“I didn’t know a lot about the NSA to start off with, but I’ve learned a lot from being on the board,” Greff says.  “It’s a great board to be on.  I’ve learned not just about sunflower, but about how organizations work.  It’s been really interesting in all aspects.”
        Greff has been on boards before, including the Mott Equity Exchange, township board, Slope Electric and the Farm Credit nominating committee.  He says he feels it’s his responsibility to be involved where he can.
        “I enjoy learning.  I feel like everyone should be on a board at some point.  People complain, but I think until you’re on the boards and see the inner workings you shouldn’t complain.  There’s a lot more behind the scenes that goes on than anyone knows.  You don’t realize how much your voice counts.
        “There are programs we have pushed for with the NSA, and we’ve gotten them through,” he adds.  “The NSA board members really push to get relief programs and other things for growers.” 
        There’s room for more sunflower acres in his corner of the state, Greff emphasizes.
        “We don’t have the blackbird problems they do a little further south.  Many people have quit growing them because of bird issues, but we don’t have any problems.  I think there will be more acres as growers get away from wheat and are searching for a different crop.”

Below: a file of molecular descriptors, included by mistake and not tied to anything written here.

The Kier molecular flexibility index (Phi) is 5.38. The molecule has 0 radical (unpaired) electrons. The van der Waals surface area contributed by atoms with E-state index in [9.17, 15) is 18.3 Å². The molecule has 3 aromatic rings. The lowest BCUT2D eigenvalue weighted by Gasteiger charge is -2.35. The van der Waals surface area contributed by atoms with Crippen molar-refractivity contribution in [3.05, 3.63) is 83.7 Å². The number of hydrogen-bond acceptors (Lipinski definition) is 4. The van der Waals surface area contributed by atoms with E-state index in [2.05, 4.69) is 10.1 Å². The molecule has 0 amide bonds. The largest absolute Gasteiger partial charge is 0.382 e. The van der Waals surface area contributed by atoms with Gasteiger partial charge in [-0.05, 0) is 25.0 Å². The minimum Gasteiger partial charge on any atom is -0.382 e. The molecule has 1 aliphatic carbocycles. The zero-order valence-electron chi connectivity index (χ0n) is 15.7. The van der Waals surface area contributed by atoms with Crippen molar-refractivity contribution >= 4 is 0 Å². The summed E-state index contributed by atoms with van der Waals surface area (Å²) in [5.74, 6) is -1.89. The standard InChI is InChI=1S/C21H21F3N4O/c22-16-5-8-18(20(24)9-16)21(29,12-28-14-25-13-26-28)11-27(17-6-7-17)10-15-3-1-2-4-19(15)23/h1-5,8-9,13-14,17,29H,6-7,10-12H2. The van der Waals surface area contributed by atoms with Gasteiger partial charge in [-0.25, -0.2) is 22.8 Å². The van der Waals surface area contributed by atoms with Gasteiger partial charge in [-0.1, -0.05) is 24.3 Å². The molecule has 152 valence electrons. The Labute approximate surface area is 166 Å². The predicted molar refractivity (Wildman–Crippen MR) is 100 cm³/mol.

Being a farmer and board member of organizations such as the National Sunflower Association is a life Josh Greff never envisioned in his younger years.
        “I grew up on a farm just a few miles from where I farm now,” he says. “We farmed and milked cows; but when I was a teenager my dad started a plumbing business.  I never thought I’d be farming.”
        Greff followed in his father’s footsteps and became a plumber.  He married his high school sweetheart, Bridget, and they moved back home.  He continued working as a plumber for a few more years and spent his evenings and weekends helping his father-in-law farm.  He soon realized it was what he wanted to do full-time.
        “I like being my own boss,” he says. “You probably work more hours, but they’re your hours. You don’t have to punch a time clock.”
— Jody Kerzman